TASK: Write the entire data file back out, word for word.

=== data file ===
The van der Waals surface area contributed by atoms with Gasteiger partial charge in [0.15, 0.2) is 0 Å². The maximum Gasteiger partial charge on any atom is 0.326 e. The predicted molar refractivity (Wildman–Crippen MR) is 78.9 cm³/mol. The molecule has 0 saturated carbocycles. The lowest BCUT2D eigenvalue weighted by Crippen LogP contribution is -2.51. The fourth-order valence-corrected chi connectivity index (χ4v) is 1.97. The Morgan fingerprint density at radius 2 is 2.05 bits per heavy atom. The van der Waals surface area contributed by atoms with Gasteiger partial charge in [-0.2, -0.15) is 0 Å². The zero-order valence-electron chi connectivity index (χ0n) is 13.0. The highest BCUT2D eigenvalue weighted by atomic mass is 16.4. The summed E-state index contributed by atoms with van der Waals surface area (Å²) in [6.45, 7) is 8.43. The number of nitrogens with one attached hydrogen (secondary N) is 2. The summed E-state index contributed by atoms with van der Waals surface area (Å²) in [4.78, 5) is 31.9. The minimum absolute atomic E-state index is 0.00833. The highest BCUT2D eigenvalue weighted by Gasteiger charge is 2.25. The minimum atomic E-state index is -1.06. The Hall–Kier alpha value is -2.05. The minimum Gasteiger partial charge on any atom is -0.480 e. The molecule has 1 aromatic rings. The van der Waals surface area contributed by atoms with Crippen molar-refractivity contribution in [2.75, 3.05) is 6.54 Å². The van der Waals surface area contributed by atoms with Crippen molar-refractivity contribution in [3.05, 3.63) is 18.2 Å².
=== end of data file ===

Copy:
The van der Waals surface area contributed by atoms with Gasteiger partial charge in [0.15, 0.2) is 0 Å². The maximum Gasteiger partial charge on any atom is 0.326 e. The predicted molar refractivity (Wildman–Crippen MR) is 78.9 cm³/mol. The molecule has 0 saturated carbocycles. The lowest BCUT2D eigenvalue weighted by Crippen LogP contribution is -2.51. The fourth-order valence-corrected chi connectivity index (χ4v) is 1.97. The Morgan fingerprint density at radius 2 is 2.05 bits per heavy atom. The van der Waals surface area contributed by atoms with Gasteiger partial charge in [-0.2, -0.15) is 0 Å². The zero-order valence-electron chi connectivity index (χ0n) is 13.0. The highest BCUT2D eigenvalue weighted by atomic mass is 16.4. The summed E-state index contributed by atoms with van der Waals surface area (Å²) in [6.45, 7) is 8.43. The number of nitrogens with one attached hydrogen (secondary N) is 2. The summed E-state index contributed by atoms with van der Waals surface area (Å²) in [4.78, 5) is 31.9. The minimum absolute atomic E-state index is 0.00833. The highest BCUT2D eigenvalue weighted by Gasteiger charge is 2.25. The minimum atomic E-state index is -1.06. The Hall–Kier alpha value is -2.05. The minimum Gasteiger partial charge on any atom is -0.480 e. The molecule has 1 aromatic rings. The van der Waals surface area contributed by atoms with Crippen molar-refractivity contribution in [2.75, 3.05) is 6.54 Å². The van der Waals surface area contributed by atoms with Crippen molar-refractivity contribution in [3.05, 3.63) is 18.2 Å².